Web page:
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goods. It’s much better if you can move to telegraphic transfers (TTs), which you only pay on release of your goods to the freight forwarder,” says Sweeney. “Another option is to find a truly independent quality assurance auditor who checks and photographs the products before the letter of credit is released. But the auditors must not be from the local area and should have a reputation for independence.” With respect to Bangladesh, which produces 65% of the world’s T-Shirts, Sweeney says “It’s important to understand large parts of the country flood and know lead times to get goods out.” In terms of finding good factories in Sweeney says “Follow the European [buyer] trail. There are some state of the art factories supplying Europe, who have imposed very high standards on the factories, even crèches. Another tip is that if you are ordering something 99% like other items they make, then you are much more likely to get what you ordered – assuming you meet the minimum order size of 10,000 units.” With respect to Cambodia, Sweeney has a great tip “Many of the factories are now owned and run by Chinese companies. If you are dealing with

a Chinese company that owns factories in Cambodia, you can use them to access the substantially lower prices [up to 40%] and save import duty into Australia. It takes longer, but the savings are worth it.”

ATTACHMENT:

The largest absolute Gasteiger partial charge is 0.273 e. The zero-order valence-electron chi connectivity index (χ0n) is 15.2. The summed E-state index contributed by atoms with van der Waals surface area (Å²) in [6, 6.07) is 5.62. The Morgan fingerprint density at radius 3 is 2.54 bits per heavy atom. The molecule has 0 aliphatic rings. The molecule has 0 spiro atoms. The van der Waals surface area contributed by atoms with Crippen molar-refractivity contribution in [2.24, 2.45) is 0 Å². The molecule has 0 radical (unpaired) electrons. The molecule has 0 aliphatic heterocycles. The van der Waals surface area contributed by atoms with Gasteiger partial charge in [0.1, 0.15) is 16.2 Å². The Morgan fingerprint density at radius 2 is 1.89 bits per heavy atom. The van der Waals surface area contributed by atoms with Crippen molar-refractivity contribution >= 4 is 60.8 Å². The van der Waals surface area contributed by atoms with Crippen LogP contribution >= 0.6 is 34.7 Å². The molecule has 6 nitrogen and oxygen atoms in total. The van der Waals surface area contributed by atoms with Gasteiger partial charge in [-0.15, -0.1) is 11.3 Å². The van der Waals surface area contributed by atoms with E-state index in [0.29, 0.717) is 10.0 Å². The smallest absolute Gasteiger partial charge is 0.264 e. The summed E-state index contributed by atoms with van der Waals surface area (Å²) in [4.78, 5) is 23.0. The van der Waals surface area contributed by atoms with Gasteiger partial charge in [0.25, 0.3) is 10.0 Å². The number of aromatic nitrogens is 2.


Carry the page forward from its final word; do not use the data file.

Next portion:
OzTramolines Founder of OzTramolines, Richard Haby, started selling out of his garage, and now imports 25 containers per year from China. He also ships directly to the US and UK. “Be aware that their customs are very different to ours. Be careful not to offend,” says Haby. Unlike others who deal directly with factories Haby uses a reliable agent – to whom he pays a volume based commission, to source products and liaise with factories. “I would not have my business without him,” says Haby. “If something goes wrong with an order – a warranty issue for example, the factory does not want to hear from me, but my agent can negotiate a solution. My agent employs six of his own staff, speaks good English, visits Australia regularly, and provides a similar service for other Australian companies, so knows the way we do business.” Haby says “An agent is great but I still go to the factories myself

each quarter, especially when we introduce a new product – to ensure it is right. Only I can do that.” “One reason I visit regularly is to avoid ‘quality fade’ – something unacceptable to Australians but normal in China. This is where, once they have produced an initial batch of quality items to your specification, and set a price, they tender out your work to other factories, each time secretly, and step by step, reducing the quality of the materials used, so as to maximise their profits.” The term “quality fade” was coined in the 2009 book “Poorly Made in China: An Insider’s Account of the Tactics Behind China’s Production Game,” by Paul Midler, which chronicles his years spent working with American businesses sourcing products made in China.

Expert advice “It’s important in terms of lowering input costs and managing cash flow that importers seek expert advice and understand both goods and service tax and customs duty implications of buying from particular countries,” says Eugen Trombitas, an Auckland based partner at PWC.

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Spark Magazine Spring 2016  

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